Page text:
This summer when my department asked if I would, for the first time, teach the first half of the US history survey I knew I wanted to assign William Cronon’s nearly-deified Changes in the Land: Indians, Colonists, and the Ecology of New England for two primary reasons. First, because it is a wonderful example of history—beautifully written, persuasively argued, deeply researched, and if it didn’t create a field, it certainly defined one in a slim 170 pages of text. Second, I want to highlight the role of the environment in American history in my inaugural run at teaching the survey. Part of this desire comes from my intellectual interests, but I also want to focus on the environment to make very obvious connections between the human and non-human worlds in the past and, more implicitly given the chronological scope of the course, the present and the future. In pursuing this environmental narrative, I have, thus far, mentioned topics like companion planting and pre-contact Native American population densities, and the “black rice” thesis and the development of different slave regimes.
I make no claim to being a pedagogical innovator. Using environmental history to teach American history has lately received attention. While often relegated to an entirely different narrative trajectory, one that is removed from the nationalist narratives that inform how the survey is taught, environmental history has recently emerged as an important component of teaching “mainstream” American history. The most sustained and eloquent example of this approach comes in Mark Fiege’s 2012 work The Republic of Nature: An Environmental History of the United States. Fiege traces the origins of that book to the realization that the environmental approach can tell us as much about the cotton kingdom and the transcontinental railroad—regular components of any US history survey—as it does about the diseases, deforestation, and pollution that most often constitute American environmental history. Obviously not every aspect of the survey so easily touches on the environment (I wouldn’t even know how to start an environmental reading of the Constitutional Convention!) but environmental forces cannot, indeed should not, be confined to a narrative focused only on national parks, Hetch Hetchy, and Rachel Carson.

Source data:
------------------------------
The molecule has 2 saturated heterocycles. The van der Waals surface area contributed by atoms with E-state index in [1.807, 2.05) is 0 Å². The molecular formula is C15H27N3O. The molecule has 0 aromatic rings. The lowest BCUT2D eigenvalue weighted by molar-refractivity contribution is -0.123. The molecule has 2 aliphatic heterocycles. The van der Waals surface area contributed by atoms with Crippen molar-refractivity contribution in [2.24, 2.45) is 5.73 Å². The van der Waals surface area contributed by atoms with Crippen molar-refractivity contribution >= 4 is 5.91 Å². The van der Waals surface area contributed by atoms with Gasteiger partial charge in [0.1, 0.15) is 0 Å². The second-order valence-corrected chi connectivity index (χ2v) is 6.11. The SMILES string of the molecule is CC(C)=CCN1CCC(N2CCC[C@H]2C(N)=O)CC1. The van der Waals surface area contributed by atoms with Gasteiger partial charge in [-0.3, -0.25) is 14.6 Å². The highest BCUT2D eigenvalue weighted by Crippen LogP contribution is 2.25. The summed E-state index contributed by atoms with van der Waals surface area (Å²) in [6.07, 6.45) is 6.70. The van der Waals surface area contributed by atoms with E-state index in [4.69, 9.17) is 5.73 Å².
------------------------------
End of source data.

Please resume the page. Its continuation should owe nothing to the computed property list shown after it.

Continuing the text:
Getting back to Changes in the Land, I wanted to use Cronon’s work to address the larger question of Native American and European interaction, and so I asked my students to use Changes to address that very question in the semester’s first essay assignment. I was very upfront about the environment being an explicit theme of the semester and the importance of Changes in developing that historical approach. The responses I got back were surprising but in no way disappointing. I did hesitate somewhat in assigning this book in the fear that the students would get bogged down (pun intended!) in what Cronon describes as “his relentlessly materialist analytical approach” (p. 184). Yet the students have spent little time puzzling over the pollen samples and dendrochronologies that form an important part of Cronon’s source base. In fact, the environment as a dynamic and causal force—the raison d’etre of the field—has largely fallen out of these analyses. Instead, the students focus on things like differing conceptions of property ownership, definitions of commodities, and the emergence of capitalism. These are perfectly fine things to take away from Changes and certainly are important in discussing the friction present in Native American-European interactions. Yet I find it surprising that given my effort to make the environment an obvious and central aspect of the course, it ultimately plays only an incidental role in this batch of essays.
I know I run the risk of sounding like a crank complaining about people not sufficiently appreciating my intellectual hobbyhorse—and by no means am I complaining, the essays show a clear grasp of the conflict engendered in Native American-European relations. But I do want to take the opportunity to raise questions about the degree to which American history can be taught as environmental history. And, of perhaps wider interest, does it matter if students gloss over, ignore, or are simply not interested in the methodological subtleties of any given approach if they emerge with a larger appreciation or understanding of historical thinking? I suspect the answer here is “no.”